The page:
to those who touched our bodies unapologetically.
loisa fenichell Mar 2015
My flesh is freshly skinned, because of my father’s
nails. My father is brushing out the tangles in my

hair. He is used to the brushing, he says, because he
used to have a sister. I don’t think to ask him where

his sister is now, although I picture her with hair
perfectly tangled, like an extended family, like ancestry.

My family tree is knotted and webbed, but every member
has a place, and if you’re lucky, a purpose. My mother’s

purpose is to cook soup for the Passover Seder. I picture
Passover as ****** as when the planets forget to flash

across the sky. This happens. I have seen it the way I’ve
seen a boy look at me from across a wooden table.

The boy feels like my cousin, even though he is not my
cousin. He just happens to have a gaze that calculates,

like the gazes of the old men that sit together in my town,
on the corner of the two streets whose names I can never

remember. When I walk by them I make sure to shuffle my
feet even quicker than I usually do, because I want to forget

about my body. I don’t look in mirrors anymore. I don’t even
look into my favorite lake anymore. The way it wrinkles together

hurts as much as my father’s nails do: my father’s nails against
my scalp and against my skin. My father picking me up out of the bath.

I am still wearing my organs. I don’t think I’m three years old anymore,
but I’m not quite sure. I can never remember what it is like to age.
loisa fenichell Mar 2015
i. do they exist
ii. do we know that they exist
iii. how do we know that they exist
iv. how do we see (our) bodies (properly)

how to write a manifesto for a body! for the body! bodies sink like the breaths of a baby when a baby is held by a tired mother whose face is gaunt and whose ribs are the sharpest leaves anybody has ever seen.

i want to walk through a body of woods. i want the woods to be full of leaves. i don’t want to have any limbs.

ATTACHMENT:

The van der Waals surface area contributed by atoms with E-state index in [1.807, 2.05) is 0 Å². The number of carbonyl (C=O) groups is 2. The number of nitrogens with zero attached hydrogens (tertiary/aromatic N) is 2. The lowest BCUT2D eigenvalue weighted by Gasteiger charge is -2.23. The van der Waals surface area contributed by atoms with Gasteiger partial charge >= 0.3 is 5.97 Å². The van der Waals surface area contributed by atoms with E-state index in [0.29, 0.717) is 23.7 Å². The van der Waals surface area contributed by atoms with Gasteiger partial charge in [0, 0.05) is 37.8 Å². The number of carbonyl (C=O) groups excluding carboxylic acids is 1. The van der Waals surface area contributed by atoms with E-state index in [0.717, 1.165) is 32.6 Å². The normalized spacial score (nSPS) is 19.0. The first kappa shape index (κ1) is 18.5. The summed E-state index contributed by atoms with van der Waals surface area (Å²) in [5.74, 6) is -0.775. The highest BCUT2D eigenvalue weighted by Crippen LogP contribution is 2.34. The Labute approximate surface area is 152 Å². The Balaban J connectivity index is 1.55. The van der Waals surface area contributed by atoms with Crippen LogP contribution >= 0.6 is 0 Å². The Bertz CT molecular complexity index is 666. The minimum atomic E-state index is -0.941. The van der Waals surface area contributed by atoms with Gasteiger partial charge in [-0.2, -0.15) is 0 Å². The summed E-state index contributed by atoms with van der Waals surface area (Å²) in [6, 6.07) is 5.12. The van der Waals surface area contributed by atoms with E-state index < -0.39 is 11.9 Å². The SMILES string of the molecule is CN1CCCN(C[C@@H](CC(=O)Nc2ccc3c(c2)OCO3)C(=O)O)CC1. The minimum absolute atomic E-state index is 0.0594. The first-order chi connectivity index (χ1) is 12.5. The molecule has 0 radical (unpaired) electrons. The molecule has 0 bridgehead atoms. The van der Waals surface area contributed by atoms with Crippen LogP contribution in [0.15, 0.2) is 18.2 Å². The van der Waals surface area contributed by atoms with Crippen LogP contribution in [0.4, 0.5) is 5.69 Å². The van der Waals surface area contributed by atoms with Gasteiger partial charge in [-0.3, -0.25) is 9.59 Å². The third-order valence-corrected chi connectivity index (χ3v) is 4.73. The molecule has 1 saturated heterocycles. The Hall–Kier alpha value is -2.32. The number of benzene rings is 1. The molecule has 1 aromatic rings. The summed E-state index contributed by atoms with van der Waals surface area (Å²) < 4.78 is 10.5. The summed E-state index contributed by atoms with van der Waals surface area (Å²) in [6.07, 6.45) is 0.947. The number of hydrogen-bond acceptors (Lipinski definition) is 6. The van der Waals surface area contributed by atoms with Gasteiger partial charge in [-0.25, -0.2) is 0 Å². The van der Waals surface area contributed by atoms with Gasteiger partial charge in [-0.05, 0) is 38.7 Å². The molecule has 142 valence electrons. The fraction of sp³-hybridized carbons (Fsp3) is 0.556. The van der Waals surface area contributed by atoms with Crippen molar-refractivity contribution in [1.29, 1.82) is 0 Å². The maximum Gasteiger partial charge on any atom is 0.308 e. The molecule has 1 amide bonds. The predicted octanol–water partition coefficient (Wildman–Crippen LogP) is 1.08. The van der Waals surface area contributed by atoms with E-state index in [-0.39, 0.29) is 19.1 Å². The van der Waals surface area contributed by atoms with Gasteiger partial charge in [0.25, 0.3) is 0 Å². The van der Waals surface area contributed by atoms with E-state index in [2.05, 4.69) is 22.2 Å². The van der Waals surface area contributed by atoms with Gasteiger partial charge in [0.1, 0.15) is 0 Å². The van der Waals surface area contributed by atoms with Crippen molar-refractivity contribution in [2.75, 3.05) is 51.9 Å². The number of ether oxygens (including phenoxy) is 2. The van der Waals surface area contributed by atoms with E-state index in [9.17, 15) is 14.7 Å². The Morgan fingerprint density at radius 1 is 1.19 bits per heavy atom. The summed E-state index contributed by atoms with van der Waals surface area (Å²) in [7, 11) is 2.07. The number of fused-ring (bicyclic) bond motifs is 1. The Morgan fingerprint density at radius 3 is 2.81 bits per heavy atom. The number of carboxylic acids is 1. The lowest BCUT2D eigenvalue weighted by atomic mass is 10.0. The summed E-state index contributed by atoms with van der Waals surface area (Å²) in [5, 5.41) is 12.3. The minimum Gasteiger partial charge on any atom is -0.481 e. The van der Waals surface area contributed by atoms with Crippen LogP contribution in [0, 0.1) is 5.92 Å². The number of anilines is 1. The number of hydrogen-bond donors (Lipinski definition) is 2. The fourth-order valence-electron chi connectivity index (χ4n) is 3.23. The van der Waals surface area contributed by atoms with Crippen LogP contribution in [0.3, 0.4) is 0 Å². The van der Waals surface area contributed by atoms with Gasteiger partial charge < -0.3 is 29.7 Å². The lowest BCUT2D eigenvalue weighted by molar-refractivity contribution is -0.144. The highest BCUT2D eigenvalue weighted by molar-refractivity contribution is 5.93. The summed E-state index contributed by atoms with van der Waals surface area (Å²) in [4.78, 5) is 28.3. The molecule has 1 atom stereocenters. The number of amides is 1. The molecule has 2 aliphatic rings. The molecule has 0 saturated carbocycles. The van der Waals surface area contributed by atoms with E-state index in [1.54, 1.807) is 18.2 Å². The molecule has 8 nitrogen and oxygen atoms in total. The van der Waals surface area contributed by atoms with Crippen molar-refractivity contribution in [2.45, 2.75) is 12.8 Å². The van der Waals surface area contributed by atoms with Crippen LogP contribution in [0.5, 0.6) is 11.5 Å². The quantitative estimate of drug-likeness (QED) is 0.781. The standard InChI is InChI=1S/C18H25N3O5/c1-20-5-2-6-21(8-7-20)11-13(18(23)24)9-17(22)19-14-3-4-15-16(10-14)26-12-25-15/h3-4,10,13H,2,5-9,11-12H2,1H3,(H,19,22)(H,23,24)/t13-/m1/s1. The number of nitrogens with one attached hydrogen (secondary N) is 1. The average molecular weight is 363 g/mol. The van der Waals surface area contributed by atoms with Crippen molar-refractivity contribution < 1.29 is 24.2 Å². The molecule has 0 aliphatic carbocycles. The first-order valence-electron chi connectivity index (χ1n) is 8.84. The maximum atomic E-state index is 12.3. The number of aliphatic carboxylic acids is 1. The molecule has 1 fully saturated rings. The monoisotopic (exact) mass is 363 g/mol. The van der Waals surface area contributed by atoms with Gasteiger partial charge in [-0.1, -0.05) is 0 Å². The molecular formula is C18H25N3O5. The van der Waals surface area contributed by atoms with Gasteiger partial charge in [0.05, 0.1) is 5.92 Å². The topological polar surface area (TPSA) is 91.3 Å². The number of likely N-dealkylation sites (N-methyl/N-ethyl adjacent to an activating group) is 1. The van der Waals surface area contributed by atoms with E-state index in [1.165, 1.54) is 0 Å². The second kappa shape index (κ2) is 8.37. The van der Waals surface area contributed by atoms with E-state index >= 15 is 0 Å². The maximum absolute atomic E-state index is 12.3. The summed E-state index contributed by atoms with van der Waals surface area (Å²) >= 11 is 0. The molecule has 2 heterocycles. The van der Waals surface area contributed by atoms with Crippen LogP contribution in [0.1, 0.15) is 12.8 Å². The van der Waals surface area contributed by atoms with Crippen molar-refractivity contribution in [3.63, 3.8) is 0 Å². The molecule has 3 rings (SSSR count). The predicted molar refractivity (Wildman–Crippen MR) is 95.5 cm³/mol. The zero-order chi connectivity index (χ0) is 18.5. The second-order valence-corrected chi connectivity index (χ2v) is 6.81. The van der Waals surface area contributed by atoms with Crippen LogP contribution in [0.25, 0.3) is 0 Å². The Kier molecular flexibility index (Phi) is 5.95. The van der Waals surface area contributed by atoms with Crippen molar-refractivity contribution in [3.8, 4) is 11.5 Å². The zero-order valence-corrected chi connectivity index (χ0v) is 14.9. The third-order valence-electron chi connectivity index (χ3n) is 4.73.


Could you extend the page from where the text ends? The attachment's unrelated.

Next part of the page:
in my head i can taste the trees that are in this body of woods (and this body of woods is full of leaves). the trees stretch out the way your body does atop my bed. i still don’t know if you belong atop my bed. when we walk i’m jealous of your calves, of how puffed out they are. when we walk i want to pick you a cactus. i want to pick my body something. i want to pick it apart. i want to pick it lying in the grass.

i’m sorry but my mouth is too full of candles for it to touch yours;
i’m hoping that doing this will make me quick-witted, the way you are.
i’m sorry too that i’m not quick-witted already.

the way a body is: it’s a road, like this one that i’m on now, visiting you. i’m taking a bus again, like the last time i went to see you. the last time i saw you you had a bruise on your left cheek. i never asked why. you never told me why. whenever i picture you i picture you with the bruise on your left cheek (sometimes though i forget and instead it ends up on your right cheek). when i see you i think i will be disappointed because you will not have the bruise on either one of your cheeks. in an ideal world there would be one long bruise trailing all across your body. maybe this would make you mysterious.

i am trying to picture our bodies together again, trampled by our flesh in the rain. where you live there is so much rain.
loisa fenichell Mar 2015


we don't love our bodies properly.
mostly we just listen to the sky
as it changes colors
over the river
outside of my bedroom window.

i don't like thinking about the way
my body looks like next
to yours. there is so much flesh on mine
that i'm not sure who it belongs to,
or where it is supposed to go.

the sun mixes with your face
to reveal just enough
of your tongue
and your teeth.
there are some nights when i picture
a wolf in my bed,
but tonight
is not one of those nights.

you are making me the wolf.


in the morning
you cut yourself
trying to open up a bottle of wine.

there is blood.

we see it, for a second,
but cannot picture it ever coming
from either one of our bodies.
Next page